Funding for JDAI sites in Washington includes providing for: detention alternative coordinator positions or detention alternatives staff positions to implement programming (or expeditor-type positions); to implement or support alternative programs for youth; enhanced data collection and analysis; and also for travel to attend required instate quarterly meetings, as well as for one annual JDAI national and/or state conference. Projects must submit progress reports and meet all required reporting criteria for JDAI sites, as well as submit progress reports to the Office of Juvenile Justice, work collaboratively with the statewide coordinator, work collaboratively with the OJJ DMC Assessment contracted consultants, attend quarterly training meetings, submit quarterly and annual outcome data, and conduct detention self-inspections every two years.
There are currently nine JDAI sites in Washington, representing 10 counties; these participating counties represent almost two-thirds (63 percent) of Washington’s juvenile population and approximately 64 percent of Washington’s minority youth. The sites (10 counties total) and anticipated funding amounts for contracts in SFY 2013 include:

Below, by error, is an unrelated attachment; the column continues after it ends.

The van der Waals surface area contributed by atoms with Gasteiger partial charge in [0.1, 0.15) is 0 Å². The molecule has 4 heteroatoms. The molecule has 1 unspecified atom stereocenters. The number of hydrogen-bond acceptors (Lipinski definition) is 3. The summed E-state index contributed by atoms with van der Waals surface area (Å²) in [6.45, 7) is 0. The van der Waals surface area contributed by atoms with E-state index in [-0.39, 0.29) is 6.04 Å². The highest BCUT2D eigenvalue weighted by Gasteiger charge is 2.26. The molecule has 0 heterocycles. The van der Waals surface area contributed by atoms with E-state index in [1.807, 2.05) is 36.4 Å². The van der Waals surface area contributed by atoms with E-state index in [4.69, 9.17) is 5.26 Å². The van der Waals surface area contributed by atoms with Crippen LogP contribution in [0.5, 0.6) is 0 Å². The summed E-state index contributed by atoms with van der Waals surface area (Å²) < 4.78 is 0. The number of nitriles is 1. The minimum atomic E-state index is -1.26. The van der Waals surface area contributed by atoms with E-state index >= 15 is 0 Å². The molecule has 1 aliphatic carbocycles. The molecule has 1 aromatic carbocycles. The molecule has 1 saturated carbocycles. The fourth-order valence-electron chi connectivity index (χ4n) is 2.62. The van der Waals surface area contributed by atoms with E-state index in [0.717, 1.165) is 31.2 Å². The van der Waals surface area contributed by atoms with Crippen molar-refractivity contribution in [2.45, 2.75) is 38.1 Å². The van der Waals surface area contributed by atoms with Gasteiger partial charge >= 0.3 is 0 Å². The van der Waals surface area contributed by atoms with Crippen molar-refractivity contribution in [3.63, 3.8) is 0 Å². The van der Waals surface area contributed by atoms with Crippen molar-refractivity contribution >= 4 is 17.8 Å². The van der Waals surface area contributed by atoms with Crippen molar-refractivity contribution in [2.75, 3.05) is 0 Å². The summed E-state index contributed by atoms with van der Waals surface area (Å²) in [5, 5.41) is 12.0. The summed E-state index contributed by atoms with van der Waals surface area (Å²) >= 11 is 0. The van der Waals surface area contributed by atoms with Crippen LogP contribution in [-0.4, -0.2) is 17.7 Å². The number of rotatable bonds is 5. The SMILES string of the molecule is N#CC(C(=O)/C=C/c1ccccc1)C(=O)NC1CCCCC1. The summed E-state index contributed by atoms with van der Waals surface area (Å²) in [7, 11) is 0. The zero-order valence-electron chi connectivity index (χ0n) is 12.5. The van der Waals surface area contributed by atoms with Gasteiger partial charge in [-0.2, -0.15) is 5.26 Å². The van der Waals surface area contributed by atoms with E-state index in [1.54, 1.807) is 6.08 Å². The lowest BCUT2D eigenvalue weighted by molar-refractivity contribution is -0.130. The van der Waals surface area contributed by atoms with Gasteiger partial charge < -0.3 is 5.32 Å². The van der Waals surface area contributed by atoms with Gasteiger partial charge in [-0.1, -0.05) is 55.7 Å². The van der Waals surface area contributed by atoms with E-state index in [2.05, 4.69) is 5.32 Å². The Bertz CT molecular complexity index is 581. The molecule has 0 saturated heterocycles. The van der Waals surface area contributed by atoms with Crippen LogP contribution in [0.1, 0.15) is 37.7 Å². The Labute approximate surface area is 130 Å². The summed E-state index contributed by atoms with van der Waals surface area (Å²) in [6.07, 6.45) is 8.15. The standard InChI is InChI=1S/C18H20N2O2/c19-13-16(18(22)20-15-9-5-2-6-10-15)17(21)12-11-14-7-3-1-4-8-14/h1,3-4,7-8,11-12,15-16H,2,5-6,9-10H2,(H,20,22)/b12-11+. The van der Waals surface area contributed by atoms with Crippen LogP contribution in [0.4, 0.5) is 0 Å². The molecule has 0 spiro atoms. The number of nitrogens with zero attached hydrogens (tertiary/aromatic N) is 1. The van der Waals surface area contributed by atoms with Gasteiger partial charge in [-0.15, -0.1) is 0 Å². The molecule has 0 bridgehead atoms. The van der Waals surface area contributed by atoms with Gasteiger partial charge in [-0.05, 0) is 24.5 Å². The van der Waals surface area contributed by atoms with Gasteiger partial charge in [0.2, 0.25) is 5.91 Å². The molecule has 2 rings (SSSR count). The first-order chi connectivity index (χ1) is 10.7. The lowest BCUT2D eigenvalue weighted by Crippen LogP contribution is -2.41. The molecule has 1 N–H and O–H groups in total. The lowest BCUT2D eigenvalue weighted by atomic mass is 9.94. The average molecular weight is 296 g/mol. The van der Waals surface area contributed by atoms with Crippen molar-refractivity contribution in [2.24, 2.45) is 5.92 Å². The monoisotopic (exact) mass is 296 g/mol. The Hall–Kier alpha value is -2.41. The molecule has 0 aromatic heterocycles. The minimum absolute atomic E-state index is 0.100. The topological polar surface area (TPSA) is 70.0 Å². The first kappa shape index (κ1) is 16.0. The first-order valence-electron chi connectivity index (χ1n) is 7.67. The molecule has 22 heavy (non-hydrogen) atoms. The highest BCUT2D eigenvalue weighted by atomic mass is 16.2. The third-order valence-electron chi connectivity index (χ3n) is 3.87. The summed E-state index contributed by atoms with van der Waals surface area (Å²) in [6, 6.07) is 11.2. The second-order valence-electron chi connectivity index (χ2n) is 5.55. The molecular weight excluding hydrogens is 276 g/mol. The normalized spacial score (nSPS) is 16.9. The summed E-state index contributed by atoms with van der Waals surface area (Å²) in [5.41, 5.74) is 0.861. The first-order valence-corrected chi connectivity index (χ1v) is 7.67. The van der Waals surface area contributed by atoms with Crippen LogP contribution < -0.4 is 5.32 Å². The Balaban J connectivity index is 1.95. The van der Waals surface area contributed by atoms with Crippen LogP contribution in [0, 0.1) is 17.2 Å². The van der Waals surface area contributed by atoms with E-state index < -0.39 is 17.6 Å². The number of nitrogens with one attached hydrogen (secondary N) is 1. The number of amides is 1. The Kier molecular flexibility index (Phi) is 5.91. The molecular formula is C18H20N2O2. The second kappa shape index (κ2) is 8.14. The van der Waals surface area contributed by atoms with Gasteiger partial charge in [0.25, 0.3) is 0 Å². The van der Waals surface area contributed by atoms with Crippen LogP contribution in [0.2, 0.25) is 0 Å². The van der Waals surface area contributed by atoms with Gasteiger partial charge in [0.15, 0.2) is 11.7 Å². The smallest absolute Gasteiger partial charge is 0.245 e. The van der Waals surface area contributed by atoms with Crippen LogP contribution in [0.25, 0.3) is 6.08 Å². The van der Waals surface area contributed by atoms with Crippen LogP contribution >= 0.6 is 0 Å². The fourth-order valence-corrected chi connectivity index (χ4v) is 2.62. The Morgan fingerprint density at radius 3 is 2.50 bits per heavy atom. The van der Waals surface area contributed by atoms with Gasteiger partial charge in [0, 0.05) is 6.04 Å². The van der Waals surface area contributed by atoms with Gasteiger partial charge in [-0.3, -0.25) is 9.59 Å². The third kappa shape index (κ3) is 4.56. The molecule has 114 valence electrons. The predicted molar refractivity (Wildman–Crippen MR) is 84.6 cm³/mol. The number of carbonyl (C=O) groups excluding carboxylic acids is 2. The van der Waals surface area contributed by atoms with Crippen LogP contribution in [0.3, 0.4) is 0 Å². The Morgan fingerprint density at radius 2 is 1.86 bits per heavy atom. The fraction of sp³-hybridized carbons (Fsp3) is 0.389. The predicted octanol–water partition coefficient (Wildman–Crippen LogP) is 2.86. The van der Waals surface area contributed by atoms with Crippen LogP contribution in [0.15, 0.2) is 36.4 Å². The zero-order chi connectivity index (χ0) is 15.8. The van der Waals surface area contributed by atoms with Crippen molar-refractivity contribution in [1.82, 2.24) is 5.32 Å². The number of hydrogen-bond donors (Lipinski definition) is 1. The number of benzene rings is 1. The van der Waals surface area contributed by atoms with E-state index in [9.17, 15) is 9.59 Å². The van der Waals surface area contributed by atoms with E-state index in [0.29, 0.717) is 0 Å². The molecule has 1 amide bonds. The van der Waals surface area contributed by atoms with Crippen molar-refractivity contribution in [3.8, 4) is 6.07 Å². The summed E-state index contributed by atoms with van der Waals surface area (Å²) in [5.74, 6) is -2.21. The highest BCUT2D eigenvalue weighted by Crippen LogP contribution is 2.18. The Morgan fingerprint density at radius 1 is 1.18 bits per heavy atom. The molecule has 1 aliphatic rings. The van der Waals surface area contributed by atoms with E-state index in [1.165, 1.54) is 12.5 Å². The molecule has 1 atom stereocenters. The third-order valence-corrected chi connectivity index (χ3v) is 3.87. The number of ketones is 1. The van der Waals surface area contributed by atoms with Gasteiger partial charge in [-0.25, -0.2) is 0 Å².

425 E. Main Street, Suite 100
Othello, WA 99344
Contact: Juan Garza / Weno Dominguez
Fax: (509) 488-3425
Project Amount: $30,000
5606 West Canal Place, Suite 106
Kennewick, WA 99336
Contact: Sharon Paradis / Eric Lipp
Project Amount: $25,000
500 West 11th Street
PO Box 5000
Vancouver, WA 98666-5000
Contact: Pat Escamilla / Jodi Martin
360-397-2201, ext 4022
Project Amount: $50,000
1211 East Alder Street
Seattle, WA 98122
Contact: Bruce Knutson / Teddi Edington
Fax: (206) 205-9408
Project Amount: $25,000
615 West Alder Street
PO Box 368
Shelton, WA 98584
Contact: Harris Haertel / Sonya Miles
360-427-9670, x. 248
Fax: 360-427-7785Project Amount: $30,000
5501 6th Avenue
Tacoma, WA 98406-2603
Contact: Shelly Maluo
Fax (253) 798-7649
Project Amount: $25,000
1208 W. Mallon Avenue
Spokane, WA 99201-2091
Contact: Bonnie Bush
Fax: (509) 477-2699
Project Amount: $25,000
311 Grand Avenue, #501
Bellingham, WA 98225
Contact: David Reynolds
(360) 676-6780, ext. 50143
Fax: (360) 738-2515
Project Amount: $10,000
JDAI Statewide Coordination
2910 N. Spotted Road
Spokane, WA 99224
Fax: (509) 624-7370
Project Amount: $77,000
JDAI News, the newsletter of the Juvenile Detention Alternatives Initiative, is published by the Annie E. Casey Foundation. JDAI News provides readers with site updates and results of policy and practice reforms from 144 sites in 38 states and the District of Columbia.